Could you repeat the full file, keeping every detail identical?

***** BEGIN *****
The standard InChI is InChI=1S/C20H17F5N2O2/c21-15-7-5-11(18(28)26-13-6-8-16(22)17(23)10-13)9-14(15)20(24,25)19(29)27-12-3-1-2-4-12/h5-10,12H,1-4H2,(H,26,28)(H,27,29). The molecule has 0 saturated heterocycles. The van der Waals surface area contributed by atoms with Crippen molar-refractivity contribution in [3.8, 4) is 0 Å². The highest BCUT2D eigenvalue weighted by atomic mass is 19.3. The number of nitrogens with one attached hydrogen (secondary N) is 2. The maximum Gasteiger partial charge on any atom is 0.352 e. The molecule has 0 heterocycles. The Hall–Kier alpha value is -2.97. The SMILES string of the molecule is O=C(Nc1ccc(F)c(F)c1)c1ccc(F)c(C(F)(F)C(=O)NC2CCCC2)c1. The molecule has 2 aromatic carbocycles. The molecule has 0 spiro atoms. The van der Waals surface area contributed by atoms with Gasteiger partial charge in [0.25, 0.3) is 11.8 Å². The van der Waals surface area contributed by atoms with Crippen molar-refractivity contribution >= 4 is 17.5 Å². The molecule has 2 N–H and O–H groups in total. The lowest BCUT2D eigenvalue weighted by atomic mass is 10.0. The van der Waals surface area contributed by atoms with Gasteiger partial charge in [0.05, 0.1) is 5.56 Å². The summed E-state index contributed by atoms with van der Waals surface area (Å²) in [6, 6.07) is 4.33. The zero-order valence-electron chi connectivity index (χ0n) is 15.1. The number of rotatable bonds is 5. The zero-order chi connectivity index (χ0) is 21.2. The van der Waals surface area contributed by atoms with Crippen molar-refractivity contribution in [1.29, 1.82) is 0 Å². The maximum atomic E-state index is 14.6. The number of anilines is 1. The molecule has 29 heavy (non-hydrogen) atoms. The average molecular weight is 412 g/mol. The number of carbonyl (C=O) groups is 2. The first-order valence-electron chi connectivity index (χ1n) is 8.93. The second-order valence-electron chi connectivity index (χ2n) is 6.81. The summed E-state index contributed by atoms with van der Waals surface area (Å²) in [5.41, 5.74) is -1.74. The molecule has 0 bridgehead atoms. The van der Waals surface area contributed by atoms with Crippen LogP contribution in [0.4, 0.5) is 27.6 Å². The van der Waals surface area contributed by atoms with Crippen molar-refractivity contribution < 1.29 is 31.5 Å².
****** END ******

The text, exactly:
The standard InChI is InChI=1S/C20H17F5N2O2/c21-15-7-5-11(18(28)26-13-6-8-16(22)17(23)10-13)9-14(15)20(24,25)19(29)27-12-3-1-2-4-12/h5-10,12H,1-4H2,(H,26,28)(H,27,29). The molecule has 0 saturated heterocycles. The van der Waals surface area contributed by atoms with Crippen molar-refractivity contribution in [3.8, 4) is 0 Å². The highest BCUT2D eigenvalue weighted by atomic mass is 19.3. The number of nitrogens with one attached hydrogen (secondary N) is 2. The maximum Gasteiger partial charge on any atom is 0.352 e. The molecule has 0 heterocycles. The Hall–Kier alpha value is -2.97. The SMILES string of the molecule is O=C(Nc1ccc(F)c(F)c1)c1ccc(F)c(C(F)(F)C(=O)NC2CCCC2)c1. The molecule has 2 aromatic carbocycles. The molecule has 0 spiro atoms. The van der Waals surface area contributed by atoms with Gasteiger partial charge in [0.25, 0.3) is 11.8 Å². The van der Waals surface area contributed by atoms with Crippen molar-refractivity contribution >= 4 is 17.5 Å². The molecule has 2 N–H and O–H groups in total. The lowest BCUT2D eigenvalue weighted by atomic mass is 10.0. The van der Waals surface area contributed by atoms with Gasteiger partial charge in [0.05, 0.1) is 5.56 Å². The summed E-state index contributed by atoms with van der Waals surface area (Å²) in [6, 6.07) is 4.33. The zero-order valence-electron chi connectivity index (χ0n) is 15.1. The number of rotatable bonds is 5. The zero-order chi connectivity index (χ0) is 21.2. The van der Waals surface area contributed by atoms with Crippen molar-refractivity contribution in [1.29, 1.82) is 0 Å². The maximum atomic E-state index is 14.6. The number of anilines is 1. The molecule has 29 heavy (non-hydrogen) atoms. The average molecular weight is 412 g/mol. The number of carbonyl (C=O) groups is 2. The first-order valence-electron chi connectivity index (χ1n) is 8.93. The second-order valence-electron chi connectivity index (χ2n) is 6.81. The summed E-state index contributed by atoms with van der Waals surface area (Å²) in [5.41, 5.74) is -1.74. The molecule has 0 bridgehead atoms. The van der Waals surface area contributed by atoms with Crippen LogP contribution in [0.4, 0.5) is 27.6 Å². The van der Waals surface area contributed by atoms with Crippen molar-refractivity contribution < 1.29 is 31.5 Å².